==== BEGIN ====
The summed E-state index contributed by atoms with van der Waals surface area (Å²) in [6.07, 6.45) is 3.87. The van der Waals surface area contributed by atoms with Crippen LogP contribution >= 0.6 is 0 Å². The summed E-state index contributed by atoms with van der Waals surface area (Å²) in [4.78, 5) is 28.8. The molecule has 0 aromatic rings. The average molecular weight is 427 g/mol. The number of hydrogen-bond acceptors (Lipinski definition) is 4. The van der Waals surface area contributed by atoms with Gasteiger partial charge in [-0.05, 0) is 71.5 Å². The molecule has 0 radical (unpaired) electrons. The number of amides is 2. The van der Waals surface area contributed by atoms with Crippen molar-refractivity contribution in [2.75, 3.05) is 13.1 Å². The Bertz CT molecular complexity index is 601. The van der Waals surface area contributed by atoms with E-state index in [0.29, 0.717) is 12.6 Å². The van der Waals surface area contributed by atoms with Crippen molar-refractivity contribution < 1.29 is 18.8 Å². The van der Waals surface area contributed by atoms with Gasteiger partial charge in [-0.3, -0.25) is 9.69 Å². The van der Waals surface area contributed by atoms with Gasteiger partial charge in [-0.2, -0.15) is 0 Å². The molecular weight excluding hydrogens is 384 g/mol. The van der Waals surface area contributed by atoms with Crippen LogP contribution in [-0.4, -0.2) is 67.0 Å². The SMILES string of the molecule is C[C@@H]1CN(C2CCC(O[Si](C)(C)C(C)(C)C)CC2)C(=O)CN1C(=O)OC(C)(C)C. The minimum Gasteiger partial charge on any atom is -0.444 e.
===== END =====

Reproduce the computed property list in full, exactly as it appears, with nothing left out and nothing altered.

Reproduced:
The summed E-state index contributed by atoms with van der Waals surface area (Å²) in [6.07, 6.45) is 3.87. The van der Waals surface area contributed by atoms with Crippen LogP contribution >= 0.6 is 0 Å². The summed E-state index contributed by atoms with van der Waals surface area (Å²) in [4.78, 5) is 28.8. The molecule has 0 aromatic rings. The average molecular weight is 427 g/mol. The number of hydrogen-bond acceptors (Lipinski definition) is 4. The van der Waals surface area contributed by atoms with Gasteiger partial charge in [-0.05, 0) is 71.5 Å². The molecule has 0 radical (unpaired) electrons. The number of amides is 2. The van der Waals surface area contributed by atoms with Crippen molar-refractivity contribution in [2.75, 3.05) is 13.1 Å². The Bertz CT molecular complexity index is 601. The van der Waals surface area contributed by atoms with E-state index in [0.29, 0.717) is 12.6 Å². The van der Waals surface area contributed by atoms with Crippen molar-refractivity contribution < 1.29 is 18.8 Å². The van der Waals surface area contributed by atoms with Gasteiger partial charge in [-0.3, -0.25) is 9.69 Å². The van der Waals surface area contributed by atoms with Gasteiger partial charge in [-0.2, -0.15) is 0 Å². The molecular weight excluding hydrogens is 384 g/mol. The van der Waals surface area contributed by atoms with Crippen LogP contribution in [-0.4, -0.2) is 67.0 Å². The SMILES string of the molecule is C[C@@H]1CN(C2CCC(O[Si](C)(C)C(C)(C)C)CC2)C(=O)CN1C(=O)OC(C)(C)C. The minimum Gasteiger partial charge on any atom is -0.444 e.